David Goldsteen, M.D., CEO of VigiLanz, an “intelligence-solutions” provider, warns hospital administrators to beware of over-relying on big data that don’t let them pinpoint problem sources or develop facility-specific solutions.
He touts “temporal analytics” — breaking down big data into real-time clusters — to tell administrators what’s happening at the point of care, He says hospital administrators might find situation-based temporal analytics better at identifying day-to-day problem points than big data.
Among the ways to look at temporal analytics:
1. Drawing an institution-specific profile. “As clinicians take tests like blood cultures, [temporal analytic platforms] can collect the time stamps regarding when those actions occurred,” Bart Abban, Ph.D., director of analytics and data science at VigiLanz, says. “Based on that, you can really paint a profile of what is happening to the patient from time to time, sequence to sequence.”
2. Create actionable solutions. Temporal analytics is different “from a big data approach, because big data — while occasionally coming up with some useful little insights — really isn’t what you need to operate your institutions,” Dr. Goldsteen told Becker’s.
Becker’s, summarizing his remarks, says: “By deploying a platform to track and time stamp specific clinical issues like antimicrobial, pharmacy and infection problems, a hospital can identify endemic patterns and inform staff in real-time when issues occur. Problems like prescribing the wrong antimicrobial to treat pneumonia can then be faced at the point of care.”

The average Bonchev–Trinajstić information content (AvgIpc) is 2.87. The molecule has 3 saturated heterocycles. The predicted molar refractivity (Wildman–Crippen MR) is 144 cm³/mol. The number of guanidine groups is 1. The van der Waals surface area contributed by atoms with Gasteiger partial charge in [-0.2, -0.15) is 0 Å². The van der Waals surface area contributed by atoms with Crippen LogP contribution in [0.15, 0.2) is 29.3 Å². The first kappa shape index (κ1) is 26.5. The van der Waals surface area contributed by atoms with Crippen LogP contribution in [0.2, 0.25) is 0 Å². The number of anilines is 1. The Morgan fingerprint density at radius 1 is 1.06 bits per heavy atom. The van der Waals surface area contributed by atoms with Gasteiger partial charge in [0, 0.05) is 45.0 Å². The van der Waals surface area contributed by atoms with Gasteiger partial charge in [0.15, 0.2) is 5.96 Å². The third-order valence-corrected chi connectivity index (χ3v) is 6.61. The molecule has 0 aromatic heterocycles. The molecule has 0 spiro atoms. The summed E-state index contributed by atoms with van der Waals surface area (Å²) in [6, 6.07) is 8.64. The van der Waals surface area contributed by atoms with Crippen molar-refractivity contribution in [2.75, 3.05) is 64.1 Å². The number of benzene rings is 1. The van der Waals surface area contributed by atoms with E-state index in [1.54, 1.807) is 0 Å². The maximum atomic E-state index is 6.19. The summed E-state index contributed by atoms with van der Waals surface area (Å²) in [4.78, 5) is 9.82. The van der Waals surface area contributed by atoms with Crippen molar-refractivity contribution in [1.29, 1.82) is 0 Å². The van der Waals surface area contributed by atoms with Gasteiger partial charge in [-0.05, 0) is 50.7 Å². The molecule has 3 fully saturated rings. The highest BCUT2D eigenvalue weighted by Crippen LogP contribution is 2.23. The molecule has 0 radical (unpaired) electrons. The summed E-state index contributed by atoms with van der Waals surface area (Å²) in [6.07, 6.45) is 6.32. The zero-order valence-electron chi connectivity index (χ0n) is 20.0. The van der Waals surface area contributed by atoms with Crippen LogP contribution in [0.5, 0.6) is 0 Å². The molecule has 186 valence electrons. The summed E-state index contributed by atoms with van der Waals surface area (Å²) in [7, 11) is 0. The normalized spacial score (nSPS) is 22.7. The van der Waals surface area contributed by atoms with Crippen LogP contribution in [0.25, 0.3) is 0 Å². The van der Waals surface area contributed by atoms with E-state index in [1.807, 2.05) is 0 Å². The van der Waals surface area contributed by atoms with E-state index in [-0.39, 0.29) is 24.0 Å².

3. “Allocate resources to garner the highest outcomes. Determining the variability in clinical response can have significant consequences on outcomes in value-based care, Dr. Abban says. ‘Once you minimize the variability, you can begin to quantify how much effort [you] take to move responses’ toward the most effective solution, he says. When pushing toward a new outcome, temporal analytics allows hospitals to analyze if ‘the marginal outcomes or the marginal returns are greater than the marginal cost put in,’ Dr. Abban says.”
4. “Use hospital culture to convert data into action. Raw data will only foster action if a hospital’s culture enables staff to use the information, Dr. Goldsteen says. Problem hospitals may be able to get as far as identifying their specific problems, but even this is ineffective if the hospital’s staff is not on board with using the data to pursue better outcomes. ‘As you’re fed real time information and you support a cultural shift in your organization, you’re going to be asking your frontline providers to act upon that data,’ Dr. Goldsteen says. ”
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